Liver failure occurs when your liver isn’t working well enough to perform its functions (for example, manufacturing bile and ridding the body of harmful substances). Symptoms include nausea, loss of appetite, and blood in the stool. Treatments include avoiding alcohol and avoiding certain foods
What is liver failure?
The liver performs many important functions, including:
- Making blood proteins that aid in clotting, transporting oxygen and supporting the immune system
- Manufacturing bile, a substance needed to help digest food
- Helping the body store sugar (glucose) in the form of glycogen
- Ridding the body of harmful substances in the bloodstream, including drugs and alcohol
- Breaking down saturated fat and producing cholesterol
Liver failure occurs when your liver isn’t working well enough to perform these tasks.
What causes liver failure?
Many different diseases and conditions cause liver failure, including Hepatitis B and C, non-alcoholic fatty liver disease, alcohol abuse and hemochromatosis.
In many cases, chronic liver failure results from cirrhosis. Cirrhosis is the scarring of the liver from repeated or long-lasting injury, such as from drinking alcohol excessively over a long period of time or chronic hepatitis infection. As scar tissue replaces healthy liver tissue, the liver loses its ability to function.
Acute liver failure is most often caused by:
- Viral infections, such as Hepatitis B.
- The overuse of certain drugs or toxins, like acetaminophen (Tylenol®), and the use of other medications (including certain antibiotics, antidepressants, anti-seizure medications, man-made hormones and antifungal drugs) and herbs (green tea extract and kava).
- Metabolic (biologic) or vascular (vessels that carry fluids, such as arteries) disorders, such as Wilson disease and autoimmune hepatitis.
What are the symptoms of liver failure?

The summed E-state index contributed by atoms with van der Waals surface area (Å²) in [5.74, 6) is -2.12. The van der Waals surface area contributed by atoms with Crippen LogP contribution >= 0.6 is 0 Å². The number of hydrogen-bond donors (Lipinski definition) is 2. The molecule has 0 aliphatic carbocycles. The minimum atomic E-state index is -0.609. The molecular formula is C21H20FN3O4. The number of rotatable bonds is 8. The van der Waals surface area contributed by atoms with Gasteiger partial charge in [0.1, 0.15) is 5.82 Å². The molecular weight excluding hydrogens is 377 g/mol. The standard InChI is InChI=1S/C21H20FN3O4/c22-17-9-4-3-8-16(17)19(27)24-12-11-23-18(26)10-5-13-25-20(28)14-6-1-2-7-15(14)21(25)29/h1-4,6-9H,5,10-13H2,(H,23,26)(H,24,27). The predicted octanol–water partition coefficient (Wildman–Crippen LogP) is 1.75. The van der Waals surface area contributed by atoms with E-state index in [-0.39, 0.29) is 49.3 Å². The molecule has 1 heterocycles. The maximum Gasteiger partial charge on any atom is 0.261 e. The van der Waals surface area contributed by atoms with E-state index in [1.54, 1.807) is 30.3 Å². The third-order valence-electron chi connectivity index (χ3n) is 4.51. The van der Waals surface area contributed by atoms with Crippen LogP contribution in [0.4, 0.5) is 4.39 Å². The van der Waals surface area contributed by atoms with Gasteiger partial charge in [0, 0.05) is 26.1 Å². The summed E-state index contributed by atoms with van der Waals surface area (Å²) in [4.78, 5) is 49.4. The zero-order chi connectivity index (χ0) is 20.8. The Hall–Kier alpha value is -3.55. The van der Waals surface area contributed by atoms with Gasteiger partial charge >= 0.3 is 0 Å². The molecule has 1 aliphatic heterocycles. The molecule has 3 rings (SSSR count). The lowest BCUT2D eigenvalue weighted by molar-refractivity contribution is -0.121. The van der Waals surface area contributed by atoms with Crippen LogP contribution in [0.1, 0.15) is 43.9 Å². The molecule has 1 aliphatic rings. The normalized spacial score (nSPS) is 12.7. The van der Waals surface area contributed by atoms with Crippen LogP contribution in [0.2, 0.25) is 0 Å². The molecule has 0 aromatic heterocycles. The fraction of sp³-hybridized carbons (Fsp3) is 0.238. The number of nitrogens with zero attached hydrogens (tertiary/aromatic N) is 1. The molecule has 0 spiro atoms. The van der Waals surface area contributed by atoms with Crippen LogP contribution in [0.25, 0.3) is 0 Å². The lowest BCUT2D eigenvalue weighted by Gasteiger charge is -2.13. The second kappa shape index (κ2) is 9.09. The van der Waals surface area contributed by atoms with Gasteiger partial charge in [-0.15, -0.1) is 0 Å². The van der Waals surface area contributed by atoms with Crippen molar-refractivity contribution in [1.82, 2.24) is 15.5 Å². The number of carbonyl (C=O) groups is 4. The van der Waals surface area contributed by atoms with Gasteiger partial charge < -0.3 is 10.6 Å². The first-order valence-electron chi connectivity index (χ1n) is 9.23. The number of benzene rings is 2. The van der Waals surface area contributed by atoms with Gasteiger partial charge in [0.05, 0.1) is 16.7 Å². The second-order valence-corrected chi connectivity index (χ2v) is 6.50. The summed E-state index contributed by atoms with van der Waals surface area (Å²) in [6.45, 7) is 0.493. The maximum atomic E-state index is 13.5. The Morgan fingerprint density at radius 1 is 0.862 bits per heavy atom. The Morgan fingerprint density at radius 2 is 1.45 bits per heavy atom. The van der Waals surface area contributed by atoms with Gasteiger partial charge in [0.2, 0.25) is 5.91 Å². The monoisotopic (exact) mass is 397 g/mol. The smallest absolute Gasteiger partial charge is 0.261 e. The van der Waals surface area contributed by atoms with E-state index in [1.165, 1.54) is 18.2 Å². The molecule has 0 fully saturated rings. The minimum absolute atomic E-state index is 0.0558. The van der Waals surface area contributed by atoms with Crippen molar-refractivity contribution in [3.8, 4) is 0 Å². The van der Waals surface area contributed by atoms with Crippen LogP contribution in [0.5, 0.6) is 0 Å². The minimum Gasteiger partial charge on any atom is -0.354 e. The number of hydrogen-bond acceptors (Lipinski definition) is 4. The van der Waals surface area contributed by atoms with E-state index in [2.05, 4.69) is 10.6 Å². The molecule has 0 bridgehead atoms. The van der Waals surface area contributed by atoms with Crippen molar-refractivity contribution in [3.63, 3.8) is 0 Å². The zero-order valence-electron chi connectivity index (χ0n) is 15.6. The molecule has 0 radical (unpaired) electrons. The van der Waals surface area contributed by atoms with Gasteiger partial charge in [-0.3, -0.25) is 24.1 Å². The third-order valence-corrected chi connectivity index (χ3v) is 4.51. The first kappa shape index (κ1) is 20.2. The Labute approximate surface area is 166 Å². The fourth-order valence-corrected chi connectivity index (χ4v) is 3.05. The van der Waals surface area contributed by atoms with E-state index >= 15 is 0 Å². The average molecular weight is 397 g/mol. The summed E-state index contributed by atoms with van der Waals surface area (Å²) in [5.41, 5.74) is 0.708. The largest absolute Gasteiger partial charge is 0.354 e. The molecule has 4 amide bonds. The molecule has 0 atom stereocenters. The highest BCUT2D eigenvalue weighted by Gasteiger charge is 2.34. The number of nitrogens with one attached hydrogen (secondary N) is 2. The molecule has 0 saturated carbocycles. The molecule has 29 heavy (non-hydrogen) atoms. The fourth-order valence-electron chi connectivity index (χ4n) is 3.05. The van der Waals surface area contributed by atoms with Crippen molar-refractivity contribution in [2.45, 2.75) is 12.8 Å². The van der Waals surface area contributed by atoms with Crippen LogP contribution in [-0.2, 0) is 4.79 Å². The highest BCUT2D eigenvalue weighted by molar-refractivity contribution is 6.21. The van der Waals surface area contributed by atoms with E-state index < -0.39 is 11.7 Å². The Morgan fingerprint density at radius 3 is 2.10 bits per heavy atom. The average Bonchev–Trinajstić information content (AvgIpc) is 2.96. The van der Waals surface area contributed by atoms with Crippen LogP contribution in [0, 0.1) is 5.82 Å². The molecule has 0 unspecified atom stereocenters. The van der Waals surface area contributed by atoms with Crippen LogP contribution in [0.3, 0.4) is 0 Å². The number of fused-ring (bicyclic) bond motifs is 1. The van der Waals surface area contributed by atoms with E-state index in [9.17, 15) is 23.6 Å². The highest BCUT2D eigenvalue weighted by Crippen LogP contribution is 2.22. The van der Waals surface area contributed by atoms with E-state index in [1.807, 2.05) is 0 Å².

Liver failure can take years to develop. The symptoms of liver failure often look like symptoms of other medical conditions, which can make it hard to diagnose in its early stages. Symptoms get worse as your failing liver continues to get weaker.
Chronic liver failure, or liver failure that occurs over many years, may cause:
- Loss of appetite
- Vomiting blood
- Blood in the stool
As liver failure advances, symptoms become more severe. In later stages, symptoms of liver failure may include:
- Jaundice (yellowing of the skin and eyes)
- Extreme tiredness
- Disorientation (confusion and uncertainty)
- Fluid buildup in the abdomen and extremities (arms and legs)
Sometimes, the liver fails suddenly, which is known as acute liver failure. People with acute liver failure may have the following symptoms:
- Changes in mental status
- Musty or sweet breath odor
- Movement problems
- Loss of appetite
- General feeling of being unwell
How is liver failure diagnosed?
The doctor diagnoses liver failure based on your symptoms, your medical history and the results of tests (blood tests, urine tests, abdominal imaging).
MANAGEMENT AND TREATMENT
How is liver failure treated?
Liver disease and liver failure are usually treated by specialists called hepatologists.
Treatment of liver failure depends on whether it is acute or chronic. For chronic liver failure, treatment includes changes to the diet and lifestyle, including:
- Avoiding alcohol or medications that can harm the liver
- Eating less of certain foods, including red meat, cheese and eggs
- Weight loss and control of metabolic risk factors, including high blood pressure and diabetes
- Cutting down on salt in the diet (including not adding salt to food)
For acute (sudden) liver failure, treatment includes:
- Intravenous (IV) fluids to maintain blood pressure;
- Medications such as laxatives or enemas to help flush toxins (poisons) out;
- Blood glucose (sugar) monitoring; glucose is given to the patient if blood sugar drops.
You may also receive a blood transfusion if you are bleeding excessively, or a breathing tube to help you breathe.
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